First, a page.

Wednesday, February 29, 2012

Review: Becoming Miss Becky by Shannon Stacey

The particulars:  Historical Romance, Samhain, available as e-book and in print.
The Source: Purchased, but cannot remember were.
The Grade: B

A sheriff with a stone-cold reputation. An innocent madam hell-bent on disturbing his peace. Who will be the first to give in?
Rebecca Hamilton passed through life as bland as biscuits—until the day she buried her father and fled out West with a fortune in stolen jewelry. She arrives in Gardiner, Texas to find her aunt has bequeathed to her the only whorehouse in town.
With no other prospects except a proposal from a tall, dark stranger wearing a badge, Rebecca decides to embrace her vibrant aunt’s legacy and never again live under the thumb of an overbearing man.
After years of cultivating a reputation as a ruthless lawman, Adam Caldwell can’t believe he’s offered to marry the quiet, rather plain new madam. Even more perplexing is the fact she turns him down, choosing instead to become a sass-talkin’, sashay-walkin’ vision in feathers and lace.
With an innocent madam wanting him to teach her to be as wicked as she looks and rowdy townsfolk split over the scandal, the sheriff figures his cup of troubles is about full. But a man from Rebecca’s past catches up with her, and Adam has to decide just how much he’s willing to sacrifice for the woman who refuses to give up on becoming Miss Becky.

The Review:

I read and enjoyed the Kowalski books by Shannon Stacey, so when I discovered that she had written historicals, I decided to buy one of them.  It took awhile before I read it, but in the end I am glad I did.  This was an fun read. It was fascinating to follow Adam's and Becky's relationship. From the start, when she is a bland mouse, through her determination to rule her own life, to their HEA.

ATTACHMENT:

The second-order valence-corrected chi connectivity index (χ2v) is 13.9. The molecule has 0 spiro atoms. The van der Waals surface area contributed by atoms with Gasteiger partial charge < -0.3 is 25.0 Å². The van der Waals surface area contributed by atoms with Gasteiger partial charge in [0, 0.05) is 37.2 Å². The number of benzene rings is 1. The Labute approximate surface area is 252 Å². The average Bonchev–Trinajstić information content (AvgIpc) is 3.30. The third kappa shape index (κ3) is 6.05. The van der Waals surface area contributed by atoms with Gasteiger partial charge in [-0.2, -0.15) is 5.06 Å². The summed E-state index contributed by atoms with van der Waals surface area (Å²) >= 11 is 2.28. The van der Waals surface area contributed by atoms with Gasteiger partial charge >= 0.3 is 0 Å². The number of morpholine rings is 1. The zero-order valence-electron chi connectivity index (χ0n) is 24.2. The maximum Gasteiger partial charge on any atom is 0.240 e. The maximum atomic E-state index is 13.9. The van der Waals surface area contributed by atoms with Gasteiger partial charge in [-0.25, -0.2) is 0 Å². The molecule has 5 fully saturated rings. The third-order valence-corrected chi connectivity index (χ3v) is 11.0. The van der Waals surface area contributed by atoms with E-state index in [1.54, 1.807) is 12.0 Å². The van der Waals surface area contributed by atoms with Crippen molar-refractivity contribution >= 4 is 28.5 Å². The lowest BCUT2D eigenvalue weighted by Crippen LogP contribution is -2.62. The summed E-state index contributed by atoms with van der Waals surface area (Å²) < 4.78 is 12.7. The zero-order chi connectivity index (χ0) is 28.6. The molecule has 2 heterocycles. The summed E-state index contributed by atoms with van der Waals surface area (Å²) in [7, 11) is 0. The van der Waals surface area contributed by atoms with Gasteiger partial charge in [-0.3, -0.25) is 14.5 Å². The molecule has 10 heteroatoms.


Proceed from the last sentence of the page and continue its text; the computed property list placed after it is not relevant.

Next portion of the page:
I loved the characters.  Becky might look like a  mouse, but she have a lot of courage.  Both when it comes to travelling alone all the way to Texas, and the way she refused to give in.  I admired  the way she refused to let anyone decide how she should dress and behave.  It made sense. She had blended in all her life, and now she didn't have to.  And then there is the fact that she is living in a whorehouse.  Even if she isn't a whore.

And Adam. He was a fascinating mix of stubbornness, jealousy and honor.  He was ruthless when it comes to keep order in town.    And keeping order was a part of the plot.  Since Becky's arrival split the town in two. Some liked her, some didn't. 

All this took place in the town of Gardiner ( the name made me giggle, since it mean curtains in Swedish).  The setting felt realistic, from the biblethumping characters ( some of them) to the Mercantile and the horsetrough.  I could sometimes smell the horses, and the dust in the air.

So what I didn't like. Sometimes, it felt... shallow.  I don't expect  to read a philosophic essay when I  open an e-book, but I do expect to feel some sort of connection to the characters. 
Yes, I enjoyed the book, the banter, the setting.  But I didn't feel a tug at my heart.  Still, it was a fun read, and what I needed right now.

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